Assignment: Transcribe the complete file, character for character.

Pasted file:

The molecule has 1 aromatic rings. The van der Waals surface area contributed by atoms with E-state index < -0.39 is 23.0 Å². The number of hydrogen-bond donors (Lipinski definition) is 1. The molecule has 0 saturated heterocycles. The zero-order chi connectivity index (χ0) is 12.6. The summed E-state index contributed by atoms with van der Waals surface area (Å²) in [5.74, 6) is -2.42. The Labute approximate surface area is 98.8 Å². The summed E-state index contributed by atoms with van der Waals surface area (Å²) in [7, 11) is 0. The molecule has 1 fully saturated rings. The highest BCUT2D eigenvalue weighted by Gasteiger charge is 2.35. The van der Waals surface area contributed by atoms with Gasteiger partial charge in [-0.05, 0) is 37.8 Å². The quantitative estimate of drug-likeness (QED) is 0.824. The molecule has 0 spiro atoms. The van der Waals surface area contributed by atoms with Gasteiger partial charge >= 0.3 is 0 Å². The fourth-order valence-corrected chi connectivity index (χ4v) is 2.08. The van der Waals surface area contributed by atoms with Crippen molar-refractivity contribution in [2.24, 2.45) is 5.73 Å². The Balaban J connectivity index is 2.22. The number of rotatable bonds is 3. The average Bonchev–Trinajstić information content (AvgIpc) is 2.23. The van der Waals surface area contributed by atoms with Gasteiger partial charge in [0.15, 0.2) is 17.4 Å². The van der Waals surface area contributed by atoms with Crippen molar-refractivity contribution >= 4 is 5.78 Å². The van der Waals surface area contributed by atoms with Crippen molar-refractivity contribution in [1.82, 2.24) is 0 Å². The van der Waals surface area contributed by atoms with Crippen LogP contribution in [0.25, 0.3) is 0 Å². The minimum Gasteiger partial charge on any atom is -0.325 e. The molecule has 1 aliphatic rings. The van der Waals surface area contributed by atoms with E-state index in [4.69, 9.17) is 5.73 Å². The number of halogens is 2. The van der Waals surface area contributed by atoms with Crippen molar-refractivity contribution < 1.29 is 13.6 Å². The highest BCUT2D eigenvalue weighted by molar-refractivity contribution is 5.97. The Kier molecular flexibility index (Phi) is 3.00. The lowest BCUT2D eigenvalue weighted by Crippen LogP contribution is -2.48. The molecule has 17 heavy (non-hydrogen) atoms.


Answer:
The molecule has 1 aromatic rings. The van der Waals surface area contributed by atoms with E-state index < -0.39 is 23.0 Å². The number of hydrogen-bond donors (Lipinski definition) is 1. The molecule has 0 saturated heterocycles. The zero-order chi connectivity index (χ0) is 12.6. The summed E-state index contributed by atoms with van der Waals surface area (Å²) in [5.74, 6) is -2.42. The Labute approximate surface area is 98.8 Å². The summed E-state index contributed by atoms with van der Waals surface area (Å²) in [7, 11) is 0. The molecule has 1 fully saturated rings. The highest BCUT2D eigenvalue weighted by Gasteiger charge is 2.35. The van der Waals surface area contributed by atoms with Gasteiger partial charge in [-0.05, 0) is 37.8 Å². The quantitative estimate of drug-likeness (QED) is 0.824. The molecule has 0 spiro atoms. The van der Waals surface area contributed by atoms with Gasteiger partial charge >= 0.3 is 0 Å². The fourth-order valence-corrected chi connectivity index (χ4v) is 2.08. The van der Waals surface area contributed by atoms with Crippen molar-refractivity contribution in [2.24, 2.45) is 5.73 Å². The Balaban J connectivity index is 2.22. The number of rotatable bonds is 3. The average Bonchev–Trinajstić information content (AvgIpc) is 2.23. The van der Waals surface area contributed by atoms with Gasteiger partial charge in [0.15, 0.2) is 17.4 Å². The van der Waals surface area contributed by atoms with Crippen molar-refractivity contribution >= 4 is 5.78 Å². The van der Waals surface area contributed by atoms with Crippen molar-refractivity contribution in [1.82, 2.24) is 0 Å². The van der Waals surface area contributed by atoms with Crippen LogP contribution in [0.25, 0.3) is 0 Å². The minimum Gasteiger partial charge on any atom is -0.325 e. The molecule has 1 aliphatic rings. The van der Waals surface area contributed by atoms with E-state index in [4.69, 9.17) is 5.73 Å². The number of halogens is 2. The van der Waals surface area contributed by atoms with Crippen molar-refractivity contribution < 1.29 is 13.6 Å². The highest BCUT2D eigenvalue weighted by molar-refractivity contribution is 5.97. The Kier molecular flexibility index (Phi) is 3.00. The lowest BCUT2D eigenvalue weighted by Crippen LogP contribution is -2.48. The molecule has 17 heavy (non-hydrogen) atoms.